September 17, 2018
A world first technology at the Westmead Institute will advance life-changing medical research and cement WIMR at the forefront of medical research in Australia.
A world first technology at the Westmead Institute for Medical Research (WIMR) will advance life-changing medical research and cement WIMR at the forefront of medical research in Australia.
The million-dollar technology will usher in an advanced generation of a research technique known as flow cytometry, which uses lasers to count and analyse specific properties of individual cells.
The Symphony A5.2 flow cytometry machine is more powerful than previous models. It can count tens of thousands of cells per second and measure up to 50 different characteristics of a single cell.
Flow cytometry is widely used to diagnose health conditions, particularly diseases of the blood like leukaemia, and will benefit researchers in areas such as kidney and liver disease, autoimmune disorders and cancer research.
WIMR’s flow cytometry advanced specialist, Suat Dervish, said that some of the best medical research minds would benefit from this new technology.
“It’s exciting that the Westmead Institute is the first place in the world to be working with this state-of-the art technology,” Mr Dervish said.
It’s exciting that the Westmead Institute is the first place in the world to be working with this state-of-the art technology.
“It is an important addition to our suite of world class scientific research platforms here at the Institute.
“The Symphony A5.2 is more sensitive and more powerful than our previous flow cytometry equipment, and will allow researchers from a broad range of research disciplines to get highly specific information about individual cells.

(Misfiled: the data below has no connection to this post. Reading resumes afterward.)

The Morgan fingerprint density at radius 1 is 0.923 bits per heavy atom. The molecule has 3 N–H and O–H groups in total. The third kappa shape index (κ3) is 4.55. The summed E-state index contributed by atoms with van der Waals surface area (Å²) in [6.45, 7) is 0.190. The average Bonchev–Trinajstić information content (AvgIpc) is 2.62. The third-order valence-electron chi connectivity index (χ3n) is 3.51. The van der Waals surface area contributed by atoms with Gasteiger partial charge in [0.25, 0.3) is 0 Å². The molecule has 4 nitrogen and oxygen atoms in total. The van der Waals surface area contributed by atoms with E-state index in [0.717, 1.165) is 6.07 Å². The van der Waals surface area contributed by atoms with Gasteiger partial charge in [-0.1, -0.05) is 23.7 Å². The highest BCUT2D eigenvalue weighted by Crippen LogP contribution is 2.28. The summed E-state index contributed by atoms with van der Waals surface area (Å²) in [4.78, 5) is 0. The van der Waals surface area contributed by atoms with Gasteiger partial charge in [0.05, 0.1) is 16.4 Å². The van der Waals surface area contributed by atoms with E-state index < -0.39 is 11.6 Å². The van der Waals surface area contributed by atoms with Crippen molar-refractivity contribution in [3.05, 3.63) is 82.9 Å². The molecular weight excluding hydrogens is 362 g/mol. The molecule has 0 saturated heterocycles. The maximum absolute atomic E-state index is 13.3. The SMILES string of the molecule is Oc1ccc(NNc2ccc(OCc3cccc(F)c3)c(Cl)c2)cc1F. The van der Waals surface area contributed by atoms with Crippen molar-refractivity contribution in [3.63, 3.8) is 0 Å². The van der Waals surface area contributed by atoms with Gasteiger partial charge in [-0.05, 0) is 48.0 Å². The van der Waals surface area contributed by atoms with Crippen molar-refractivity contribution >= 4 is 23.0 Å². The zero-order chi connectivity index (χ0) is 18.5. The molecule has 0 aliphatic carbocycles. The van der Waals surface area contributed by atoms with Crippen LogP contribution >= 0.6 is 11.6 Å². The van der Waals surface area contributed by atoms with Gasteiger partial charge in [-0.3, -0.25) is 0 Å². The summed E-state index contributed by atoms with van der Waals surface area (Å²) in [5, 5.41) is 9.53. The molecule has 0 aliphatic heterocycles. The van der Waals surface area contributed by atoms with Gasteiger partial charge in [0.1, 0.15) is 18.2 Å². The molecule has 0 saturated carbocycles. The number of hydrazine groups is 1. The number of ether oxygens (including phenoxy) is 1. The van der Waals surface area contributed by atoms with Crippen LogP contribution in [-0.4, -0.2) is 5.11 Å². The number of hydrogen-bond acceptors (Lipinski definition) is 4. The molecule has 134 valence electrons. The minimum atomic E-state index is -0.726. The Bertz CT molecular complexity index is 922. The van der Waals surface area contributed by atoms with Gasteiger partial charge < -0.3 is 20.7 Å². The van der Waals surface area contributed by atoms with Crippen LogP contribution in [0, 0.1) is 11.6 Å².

“This new technology will allow high resolution data to be collected about individual cells, and it will ultimately lead to better clinical diagnostics and therapeutic outcomes.
“This new machine will benefit researchers across the entire Westmead precinct, including the Children’s Medical Research Institute and the Kid’s Research Institute,” he said.
The process of flow cytometry works by having cells from tissues or blood suspended in a liquid, and then passing the suspended cells through a high-powered laser beam that detects the specific property of each cell.
The equipment was installed in August, and the first researchers commenced using the machine this month.
Dr Min Hu from WIMR’s islet transplantation team was the first researcher to use this new technology.
She uses the equipment to measure cells in the immune system following pancreatic islet transplants to treat type 1 diabetes.
“We’ll use this latest technology to help see changes in cell populations in a patient’s immune system to assess whether they’re at risk of transplant rejection,” she said.
This new flow cytometry equipment was made possible thanks to grants from the Cancer Institute NSW, University of Sydney, and the National Health and Medical Research Council.